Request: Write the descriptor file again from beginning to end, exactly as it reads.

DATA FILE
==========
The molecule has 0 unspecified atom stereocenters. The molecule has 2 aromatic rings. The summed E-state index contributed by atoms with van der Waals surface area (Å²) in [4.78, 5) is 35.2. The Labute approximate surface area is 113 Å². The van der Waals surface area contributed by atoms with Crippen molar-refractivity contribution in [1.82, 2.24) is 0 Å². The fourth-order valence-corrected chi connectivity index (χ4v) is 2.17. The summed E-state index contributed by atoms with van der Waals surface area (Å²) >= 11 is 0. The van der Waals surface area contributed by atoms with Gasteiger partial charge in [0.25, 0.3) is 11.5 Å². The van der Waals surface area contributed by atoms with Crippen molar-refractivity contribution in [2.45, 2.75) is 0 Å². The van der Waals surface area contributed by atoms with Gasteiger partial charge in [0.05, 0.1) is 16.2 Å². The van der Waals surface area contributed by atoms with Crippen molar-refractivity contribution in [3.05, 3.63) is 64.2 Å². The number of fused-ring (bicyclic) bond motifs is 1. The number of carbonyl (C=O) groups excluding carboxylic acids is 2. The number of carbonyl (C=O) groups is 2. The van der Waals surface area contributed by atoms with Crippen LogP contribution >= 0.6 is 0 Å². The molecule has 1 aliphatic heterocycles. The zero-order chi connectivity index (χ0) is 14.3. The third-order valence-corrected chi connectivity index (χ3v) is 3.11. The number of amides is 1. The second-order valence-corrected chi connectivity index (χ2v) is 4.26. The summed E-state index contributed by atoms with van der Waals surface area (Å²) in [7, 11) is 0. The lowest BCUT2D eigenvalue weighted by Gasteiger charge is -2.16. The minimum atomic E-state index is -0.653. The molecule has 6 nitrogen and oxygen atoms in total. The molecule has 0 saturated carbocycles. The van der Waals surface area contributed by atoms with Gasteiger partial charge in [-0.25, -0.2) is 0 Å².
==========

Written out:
The molecule has 0 unspecified atom stereocenters. The molecule has 2 aromatic rings. The summed E-state index contributed by atoms with van der Waals surface area (Å²) in [4.78, 5) is 35.2. The Labute approximate surface area is 113 Å². The van der Waals surface area contributed by atoms with Crippen molar-refractivity contribution in [1.82, 2.24) is 0 Å². The fourth-order valence-corrected chi connectivity index (χ4v) is 2.17. The summed E-state index contributed by atoms with van der Waals surface area (Å²) >= 11 is 0. The van der Waals surface area contributed by atoms with Gasteiger partial charge in [0.25, 0.3) is 11.5 Å². The van der Waals surface area contributed by atoms with Crippen molar-refractivity contribution in [2.45, 2.75) is 0 Å². The van der Waals surface area contributed by atoms with Gasteiger partial charge in [0.05, 0.1) is 16.2 Å². The van der Waals surface area contributed by atoms with Crippen molar-refractivity contribution in [3.05, 3.63) is 64.2 Å². The number of fused-ring (bicyclic) bond motifs is 1. The number of carbonyl (C=O) groups excluding carboxylic acids is 2. The number of carbonyl (C=O) groups is 2. The van der Waals surface area contributed by atoms with Crippen LogP contribution >= 0.6 is 0 Å². The molecule has 1 aliphatic heterocycles. The zero-order chi connectivity index (χ0) is 14.3. The third-order valence-corrected chi connectivity index (χ3v) is 3.11. The number of amides is 1. The second-order valence-corrected chi connectivity index (χ2v) is 4.26. The summed E-state index contributed by atoms with van der Waals surface area (Å²) in [7, 11) is 0. The lowest BCUT2D eigenvalue weighted by Gasteiger charge is -2.16. The minimum atomic E-state index is -0.653. The molecule has 6 nitrogen and oxygen atoms in total. The molecule has 0 saturated carbocycles. The van der Waals surface area contributed by atoms with Gasteiger partial charge in [-0.25, -0.2) is 0 Å².